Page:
Dik diks are tiny antelopes of dainty appearance that are slightly larger than a hare. Even so, they are not the smallest antelopes in Africa, a distinction that goes to the dwarf royal antelope of West Africa. The other very small antelope in Africa is the suni, somewhat smaller than the dikdik.
The five species of dikdik, with the exception of Kirk’s dik dik, are only found in eastern and northeastern Africa. Kirk’s dik dik, which is described here, is one of the most common. It is also found in southwestern Africa.
Females are slightly larger than the males. Only the males have horns, which are small, spikelike and incline backwards.
The head sometimes does not seem to be in proportion to the dainty body. A shaggy crest of hair on the crown, which at times almost obscures the horns, is raised when the animal is alarmed. Dik diks have elongated snouts that look like a little proboscis, or trunk. The nose is mobile with the upper end slightly forked, an interesting adaptation to living in hot, dry climates.
It is enlarged, and the inside passage functions as a blood-cooling mechanism when the bellows like muscles increase the airflow into the nose. The blood is pumped to the nose where airflow and subsequent evaporation cools the blood before it is recirculated to the body. This is just one of several mechanisms the dikdik uses to reduce water loss.
Kirk’s dik dik comes in various shades, ranging from grizzled gray to rusty brown, with lighter underparts of the body. Coloration depends on habitat the drier semi desert areas usually have the paler individuals.
Dik diks have large dark eyes, each surrounded by a white ring. A black spot below the inside corner of each eye contains a preorbital gland that produces a dark sticky secretion. Dik diks insert grass stems and twigs into the gland to mark them with secretions.
Dik diks live in various habitats with good cover and plentiful browse, but without tall herbage. They are known to move to different ranges when grasses grow too high and obstruct their view.
Dik diks live in pairs in fixed territories covering up to 12 acres each. They mark their territory at strategic places along the borders that meet or overlap with other dikdik territories and drop their dung on dung left in their territory by other animals, even elephants. Both males and females help defend the territory and prevent the entry of other females.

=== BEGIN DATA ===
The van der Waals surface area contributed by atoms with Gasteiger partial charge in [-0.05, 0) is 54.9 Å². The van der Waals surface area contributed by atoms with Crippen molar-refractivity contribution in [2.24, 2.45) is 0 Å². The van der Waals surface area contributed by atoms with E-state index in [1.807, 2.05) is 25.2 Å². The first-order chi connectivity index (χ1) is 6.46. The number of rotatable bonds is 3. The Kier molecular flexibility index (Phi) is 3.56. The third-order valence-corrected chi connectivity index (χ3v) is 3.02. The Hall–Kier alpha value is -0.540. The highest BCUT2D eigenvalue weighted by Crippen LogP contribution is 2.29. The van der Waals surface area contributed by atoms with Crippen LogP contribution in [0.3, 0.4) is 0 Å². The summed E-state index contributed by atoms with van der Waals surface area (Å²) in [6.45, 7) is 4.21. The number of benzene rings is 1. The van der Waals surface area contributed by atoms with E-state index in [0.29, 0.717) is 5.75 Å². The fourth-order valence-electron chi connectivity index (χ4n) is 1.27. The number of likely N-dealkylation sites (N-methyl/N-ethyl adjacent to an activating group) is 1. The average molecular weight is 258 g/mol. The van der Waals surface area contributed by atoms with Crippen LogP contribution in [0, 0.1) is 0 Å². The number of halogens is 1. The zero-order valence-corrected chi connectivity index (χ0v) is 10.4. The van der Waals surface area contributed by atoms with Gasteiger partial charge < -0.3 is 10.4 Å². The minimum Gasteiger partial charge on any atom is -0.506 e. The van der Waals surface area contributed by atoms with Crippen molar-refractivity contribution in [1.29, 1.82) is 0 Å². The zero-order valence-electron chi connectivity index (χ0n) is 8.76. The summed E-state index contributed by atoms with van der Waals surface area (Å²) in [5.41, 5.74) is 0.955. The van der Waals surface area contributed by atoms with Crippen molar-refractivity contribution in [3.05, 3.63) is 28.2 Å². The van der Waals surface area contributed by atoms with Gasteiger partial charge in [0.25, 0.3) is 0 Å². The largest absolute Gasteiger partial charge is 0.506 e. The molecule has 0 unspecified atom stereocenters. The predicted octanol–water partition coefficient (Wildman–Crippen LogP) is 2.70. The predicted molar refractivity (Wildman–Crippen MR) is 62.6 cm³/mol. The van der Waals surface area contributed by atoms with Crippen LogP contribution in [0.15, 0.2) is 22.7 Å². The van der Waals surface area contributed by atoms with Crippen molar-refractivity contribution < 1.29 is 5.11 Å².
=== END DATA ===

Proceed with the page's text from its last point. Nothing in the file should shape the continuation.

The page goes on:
The territories are often located in low, shrubby bush along dry, rocky stream beds where there are plenty of hiding places. Dik diks maintain a series of runways through and around the borders of their territories.
Sight, scent and hearing are well-developed, and dik diks are very alert. They know their territories intimately and respond to the alarm calls of other animals. When in danger they tend to hide instead of flee from a predator.
Dik diks live as monogamous pairs in their territories and are almost always accompanied by the latest young. After a fawn is born, the female can become pregnant again within 10 days. Their high-quality browse diet is probably what allows a female to be pregnant and lactate at the same time.
At birth a fawn weighs about 11/2 pounds and spends its first weeks lying out. The mother hides her fawn and comes back to suckle it several times a day, changing the hiding place every few days. At 3 weeks the fawn is feeding on vegetation and is usually weaned between 8 and 10 weeks.
The young dikdik reaches sexual maturity between 6 and 8 months. At this time, or soon after the birth of another fawn, the parents chase it out of the territory. It may pair up with a dik dik that has lost its mate in an established territory, or it may find a young mate and establish a new territory.
Dik diks eat foliage, shoots, fruit and berries. They are nocturnal, therefore feeding mostly at night. They do not need to drink.